The Best of Luck: Wedding rites and rituals
Author: Lynnie Leavenworth
Weddings are replete with traditions and superstitions designed to ensure luck and good fortune for the newlywed couple. In less modern times, getting married literally increased one’s chance of survival. It was up to ceremony guests to take whatever measures were necessary to increase the likelihood of the couple’s wedding vows taking hold and lasting a lifetime … however long or short that may have been.
Marrying for love was the stuff of legend. The motivation for marrying ran along a rather consistent path, whether in the Eastern, Western, Northern, or Southern hemisphere, whether nobility or peasant. A man with the strength to plant, plow and harvest a crop or fight off pillaging marauders was the kind of attractive that made him a great catch for any maiden in the market for a husband. A woman’s marriageability was based on equally pragmatic parameters: Could she bear offspring? Could she master all manner of womanly skills necessary to keep the home-fires burning? More children translated to more hands in the field or a greater likelihood of carrying on a blood line.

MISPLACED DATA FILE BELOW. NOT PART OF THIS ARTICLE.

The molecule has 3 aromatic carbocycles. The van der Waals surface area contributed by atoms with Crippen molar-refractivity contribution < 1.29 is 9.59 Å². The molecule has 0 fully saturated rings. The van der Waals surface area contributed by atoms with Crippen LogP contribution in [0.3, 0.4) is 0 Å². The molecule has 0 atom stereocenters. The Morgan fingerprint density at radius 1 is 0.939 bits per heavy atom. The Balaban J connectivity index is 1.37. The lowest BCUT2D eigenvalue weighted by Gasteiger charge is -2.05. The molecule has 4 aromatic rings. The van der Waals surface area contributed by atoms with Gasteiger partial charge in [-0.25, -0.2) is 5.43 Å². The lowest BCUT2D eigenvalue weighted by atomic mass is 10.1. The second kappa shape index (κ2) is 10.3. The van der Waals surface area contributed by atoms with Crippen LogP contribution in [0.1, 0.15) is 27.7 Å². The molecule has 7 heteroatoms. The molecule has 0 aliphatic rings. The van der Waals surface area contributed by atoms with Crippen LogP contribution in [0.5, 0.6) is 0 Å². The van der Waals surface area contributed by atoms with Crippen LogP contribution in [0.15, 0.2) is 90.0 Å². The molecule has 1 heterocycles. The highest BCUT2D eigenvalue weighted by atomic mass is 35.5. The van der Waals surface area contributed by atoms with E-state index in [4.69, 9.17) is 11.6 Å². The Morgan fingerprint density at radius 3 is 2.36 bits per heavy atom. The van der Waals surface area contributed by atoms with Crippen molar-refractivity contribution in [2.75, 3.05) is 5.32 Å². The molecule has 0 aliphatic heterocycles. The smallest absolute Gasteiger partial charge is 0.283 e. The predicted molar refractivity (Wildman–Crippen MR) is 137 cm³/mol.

Over time, societies and cultures have handed down customs designed to bring good fortune to the marrying couple. At times charming, or expensive, or painful, or humorous, each custom is nearly always rooted in superstition. The price of not abiding by certain rites was the threat of misfortune and bad luck forevermore.
Wedding day rituals and rites have been, and still are, important ways in which family and friends participate in sending the bride and groom into their new life, wishing them good health, prosperity and a happy marriage.